Upon their appearance there came a shot and a confusion of voices which Walter and Ned recognized as those of Huntley and Barker. Then there was a smashing of glass.

“This way!” cried the voice of Colonel Huntley.

[187]“He’s going through the window at the other side of the house,” cried Ned.

The three lads darted out, and around the house. Under some trees not far from the trail were a dozen or more mounted men. Huntley was running toward these, the fainting form of a girl in his arms.

Like young panthers both Walter and Ned sprang upon him; he dropped the girl under the weight of their attack, and with the fury of a giant fought them off. Barker scrambled upon his horse, and his voice was now heard shouting to the Mexicans.

“Shoot, you yellow idiots! Why don’t you shoot!”

“Five hundred dollars to the man who gets the girl!” came the voice of Sam Davidge.

Rifles and small arms were flung forward in the moonlight; Huntley drew a derringer and advanced upon the boys. But before a shot could be fired there came a rush of hoofs; old Dolph, Jed Curley and a[188] dozen more, with Sid Hutchinson in their midst, dashed upon the scene.

Huntley, seeing them, leaped upon his horse and, after firing a wild shot at the boys from the pistol, wheeled his mount and tore away down the trail with the Mexicans.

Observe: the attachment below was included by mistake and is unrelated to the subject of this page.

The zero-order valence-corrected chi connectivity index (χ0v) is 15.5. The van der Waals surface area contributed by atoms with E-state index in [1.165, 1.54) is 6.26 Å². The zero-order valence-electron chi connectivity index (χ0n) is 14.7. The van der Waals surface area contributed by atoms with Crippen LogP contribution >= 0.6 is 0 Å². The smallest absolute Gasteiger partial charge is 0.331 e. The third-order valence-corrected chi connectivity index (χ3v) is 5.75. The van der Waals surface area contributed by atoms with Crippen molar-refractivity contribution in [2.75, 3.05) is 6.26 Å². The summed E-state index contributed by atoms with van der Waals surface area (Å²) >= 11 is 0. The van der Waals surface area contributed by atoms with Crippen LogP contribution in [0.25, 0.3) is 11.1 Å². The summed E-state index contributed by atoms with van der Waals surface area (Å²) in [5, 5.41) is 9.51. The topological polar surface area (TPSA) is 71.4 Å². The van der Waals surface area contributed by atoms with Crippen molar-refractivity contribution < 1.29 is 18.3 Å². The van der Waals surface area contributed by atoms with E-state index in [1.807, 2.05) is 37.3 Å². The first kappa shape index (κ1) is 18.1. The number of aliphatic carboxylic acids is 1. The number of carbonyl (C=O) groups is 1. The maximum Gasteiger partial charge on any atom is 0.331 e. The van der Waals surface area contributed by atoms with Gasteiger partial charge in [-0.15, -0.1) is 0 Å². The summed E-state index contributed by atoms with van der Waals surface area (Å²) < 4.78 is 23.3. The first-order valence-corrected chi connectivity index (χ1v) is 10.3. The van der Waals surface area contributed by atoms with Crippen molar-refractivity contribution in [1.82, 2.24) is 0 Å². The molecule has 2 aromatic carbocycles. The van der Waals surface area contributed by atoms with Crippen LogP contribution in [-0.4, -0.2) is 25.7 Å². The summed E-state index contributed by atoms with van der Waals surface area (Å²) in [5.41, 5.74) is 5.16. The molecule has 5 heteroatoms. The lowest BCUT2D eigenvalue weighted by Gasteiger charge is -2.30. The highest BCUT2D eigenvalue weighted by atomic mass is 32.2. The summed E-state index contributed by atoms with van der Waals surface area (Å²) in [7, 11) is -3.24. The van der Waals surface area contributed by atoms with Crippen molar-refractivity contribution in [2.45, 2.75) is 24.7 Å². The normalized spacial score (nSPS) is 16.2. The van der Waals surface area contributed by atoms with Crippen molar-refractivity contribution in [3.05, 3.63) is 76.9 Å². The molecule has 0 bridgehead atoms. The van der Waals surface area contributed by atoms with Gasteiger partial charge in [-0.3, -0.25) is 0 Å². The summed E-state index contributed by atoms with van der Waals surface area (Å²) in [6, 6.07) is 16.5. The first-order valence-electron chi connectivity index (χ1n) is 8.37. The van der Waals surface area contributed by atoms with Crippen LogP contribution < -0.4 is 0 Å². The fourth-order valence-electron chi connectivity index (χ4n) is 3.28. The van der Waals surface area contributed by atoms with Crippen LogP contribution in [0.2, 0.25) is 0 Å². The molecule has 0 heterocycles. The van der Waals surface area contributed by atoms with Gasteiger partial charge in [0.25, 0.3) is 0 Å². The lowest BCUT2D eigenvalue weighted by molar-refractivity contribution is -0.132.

Like the wind, Dolph, Jed and Sid Hutchinson and their party tore by in pursuit. From the distance came the sound of hoofs and the rattle of shots; then the boys lifted up the fainting Ethel Norton and carried her back to the house.



The scream and the pistol shot had awakened Mrs. Allison; and when the boys appeared in the doorway with the fainting girl, she was awaiting them.

“Put her down there,” she directed calmly, pointing to a couch covered with a huge buffalo robe.

Under the attentions of Mrs. Allison, who was one of the women of the border, and had been for years accustomed to sudden dangers and calls for help, Ethel Norton quickly revived. In a very little while she had recovered from her fright and was able to talk; and then Bill Hutchinson introduced Walter and Ned, and they told their story once more.

“Oh!” cried the girl, when she had[190] heard it all and realized the nature of the danger she had just escaped, “how can people be so cruel and so wicked! And,” looking from one to the other of them, “how can I thank you all for what you have done for me?”